～べきだ is actually an evolved form of the auxiliary ～べし. With that said, we will first look at the bases which were neglected the first time to make the different forms of it found in more advanced/rarer usages easier to make and use.
The modern form of ～べし is ～べきだ. Now it is important to see what the bases are for this auxiliary because rarer/archaic usages employed today use them.
Conjugation Note: It's usually only used with verbs, but when no it shows a strong sense of "should". -べし should follow the かる-連体形 of 形容詞 and the copula as なる for 形容動詞 and nouns. As for ～べきだ, it should follow 形容詞 like in あたらしくあるべきだ and after the copula である for 形容動詞 and nouns.
漢字 Note: The auxiliary can rarely be seen written as 可し.
～べくもない is used to show that there is absolutely no possibility in something you hope could happen. You just don't have the means even if you try. This is interchangeable with できるわけがない and できるはずがない.
There's no way that I could ever become something like a Tokyo University professor in the future.
～べからず, the negative form of -べし is primarily used today to make negative imperatives. When used in ～ざるべからず with ～ざる being the 連体形 of the classical negative auxiliary ～ず, it means "must" in the same way ～なければならない is used today but with more of a command sense to it. At other times, it might be used to show incapability of something, especially with verbs like 許す (to forgive). In this usage it is usually seen in the べからざる-連体形. ～べからず can also be used like ～べくもない, but this would have to be quite archaic for it to have any importance.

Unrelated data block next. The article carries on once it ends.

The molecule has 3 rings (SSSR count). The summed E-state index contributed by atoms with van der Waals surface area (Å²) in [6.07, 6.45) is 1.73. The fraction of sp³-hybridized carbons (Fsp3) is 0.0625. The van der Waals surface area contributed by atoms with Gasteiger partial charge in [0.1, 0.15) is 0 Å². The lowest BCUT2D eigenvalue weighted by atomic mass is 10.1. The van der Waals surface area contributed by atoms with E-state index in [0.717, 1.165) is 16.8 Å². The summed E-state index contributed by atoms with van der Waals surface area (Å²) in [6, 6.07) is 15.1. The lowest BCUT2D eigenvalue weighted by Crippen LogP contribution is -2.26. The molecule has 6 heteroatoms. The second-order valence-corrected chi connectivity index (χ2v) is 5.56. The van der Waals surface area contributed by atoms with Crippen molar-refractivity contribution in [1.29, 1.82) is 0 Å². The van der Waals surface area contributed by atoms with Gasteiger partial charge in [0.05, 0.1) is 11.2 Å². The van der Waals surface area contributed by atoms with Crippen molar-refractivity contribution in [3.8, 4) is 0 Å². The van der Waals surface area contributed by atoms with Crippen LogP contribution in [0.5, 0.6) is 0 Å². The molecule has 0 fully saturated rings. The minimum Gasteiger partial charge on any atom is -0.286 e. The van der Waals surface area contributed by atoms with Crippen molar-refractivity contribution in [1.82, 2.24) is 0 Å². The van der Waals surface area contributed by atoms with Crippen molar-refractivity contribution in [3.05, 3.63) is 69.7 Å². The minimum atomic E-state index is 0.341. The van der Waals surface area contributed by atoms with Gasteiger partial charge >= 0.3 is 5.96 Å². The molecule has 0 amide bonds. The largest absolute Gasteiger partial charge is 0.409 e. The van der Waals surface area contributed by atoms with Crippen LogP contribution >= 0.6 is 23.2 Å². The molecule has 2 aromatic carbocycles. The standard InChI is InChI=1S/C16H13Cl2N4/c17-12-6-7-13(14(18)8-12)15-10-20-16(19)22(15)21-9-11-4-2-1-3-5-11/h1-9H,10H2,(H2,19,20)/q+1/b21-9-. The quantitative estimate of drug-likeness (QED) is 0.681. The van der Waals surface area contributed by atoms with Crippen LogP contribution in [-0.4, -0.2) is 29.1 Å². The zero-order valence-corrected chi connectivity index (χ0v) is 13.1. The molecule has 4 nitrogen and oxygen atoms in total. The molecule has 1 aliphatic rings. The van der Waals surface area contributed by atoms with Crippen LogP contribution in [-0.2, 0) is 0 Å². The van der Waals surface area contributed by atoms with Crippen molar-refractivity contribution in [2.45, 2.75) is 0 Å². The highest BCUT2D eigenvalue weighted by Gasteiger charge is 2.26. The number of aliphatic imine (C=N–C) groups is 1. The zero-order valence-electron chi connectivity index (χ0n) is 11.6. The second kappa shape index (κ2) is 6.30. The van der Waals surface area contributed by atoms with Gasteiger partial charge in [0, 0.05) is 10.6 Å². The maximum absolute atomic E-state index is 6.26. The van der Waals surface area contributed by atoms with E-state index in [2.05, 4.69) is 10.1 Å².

A situation that one cannot predict.
Keep off the grass.
Since you have no wings, you can't even fly in the sky.
One must honor the emperor.
6. 「触るべからず！」 (Old-fashioned)
"Do not touch!"
The べく-連用形 may be used similarly to ために to mean "in order to", being quite formal. It is placed after the 連体形. It may be translated as "in trying to". This is far more formal, and it is seen all the time in informative books, but you hardly ever hear it in spoken Japanese.
In trying to go home early, I started making preparations.
We vow to endeavor to bear the future.
This is only natural that it’s a match that we were going to win.
Even though you can do it, you should not do it.
Even if you can read the textbook, it is hard to understand.
Even if you can say the theory, you shouldn't carry it out.
It's only natural that we lost.
This is rarely seen, but it is of the same mindset as the other usages. It's forceful, and it has the same effect for the affirmative as ～べからず does for the negative.